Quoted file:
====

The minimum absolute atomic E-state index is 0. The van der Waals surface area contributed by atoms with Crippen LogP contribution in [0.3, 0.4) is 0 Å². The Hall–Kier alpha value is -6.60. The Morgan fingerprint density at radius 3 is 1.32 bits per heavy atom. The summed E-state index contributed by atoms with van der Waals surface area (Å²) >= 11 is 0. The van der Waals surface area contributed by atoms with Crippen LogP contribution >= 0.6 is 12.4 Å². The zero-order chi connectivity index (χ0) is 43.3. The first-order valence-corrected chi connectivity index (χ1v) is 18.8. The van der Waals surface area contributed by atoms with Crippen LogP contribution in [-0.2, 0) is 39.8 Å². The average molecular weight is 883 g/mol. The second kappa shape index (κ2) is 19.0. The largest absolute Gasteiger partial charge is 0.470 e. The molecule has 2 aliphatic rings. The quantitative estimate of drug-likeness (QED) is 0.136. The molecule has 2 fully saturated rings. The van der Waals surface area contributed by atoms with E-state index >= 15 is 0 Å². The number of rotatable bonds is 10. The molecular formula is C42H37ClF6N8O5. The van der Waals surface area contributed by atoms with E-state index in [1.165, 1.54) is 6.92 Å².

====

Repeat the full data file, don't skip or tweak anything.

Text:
The minimum absolute atomic E-state index is 0. The van der Waals surface area contributed by atoms with Crippen LogP contribution in [0.3, 0.4) is 0 Å². The Hall–Kier alpha value is -6.60. The Morgan fingerprint density at radius 3 is 1.32 bits per heavy atom. The summed E-state index contributed by atoms with van der Waals surface area (Å²) >= 11 is 0. The van der Waals surface area contributed by atoms with Crippen LogP contribution >= 0.6 is 12.4 Å². The zero-order chi connectivity index (χ0) is 43.3. The first-order valence-corrected chi connectivity index (χ1v) is 18.8. The van der Waals surface area contributed by atoms with Crippen LogP contribution in [-0.2, 0) is 39.8 Å². The average molecular weight is 883 g/mol. The second kappa shape index (κ2) is 19.0. The largest absolute Gasteiger partial charge is 0.470 e. The molecule has 2 aliphatic rings. The quantitative estimate of drug-likeness (QED) is 0.136. The molecule has 2 fully saturated rings. The van der Waals surface area contributed by atoms with E-state index >= 15 is 0 Å². The number of rotatable bonds is 10. The molecular formula is C42H37ClF6N8O5. The van der Waals surface area contributed by atoms with E-state index in [1.165, 1.54) is 6.92 Å².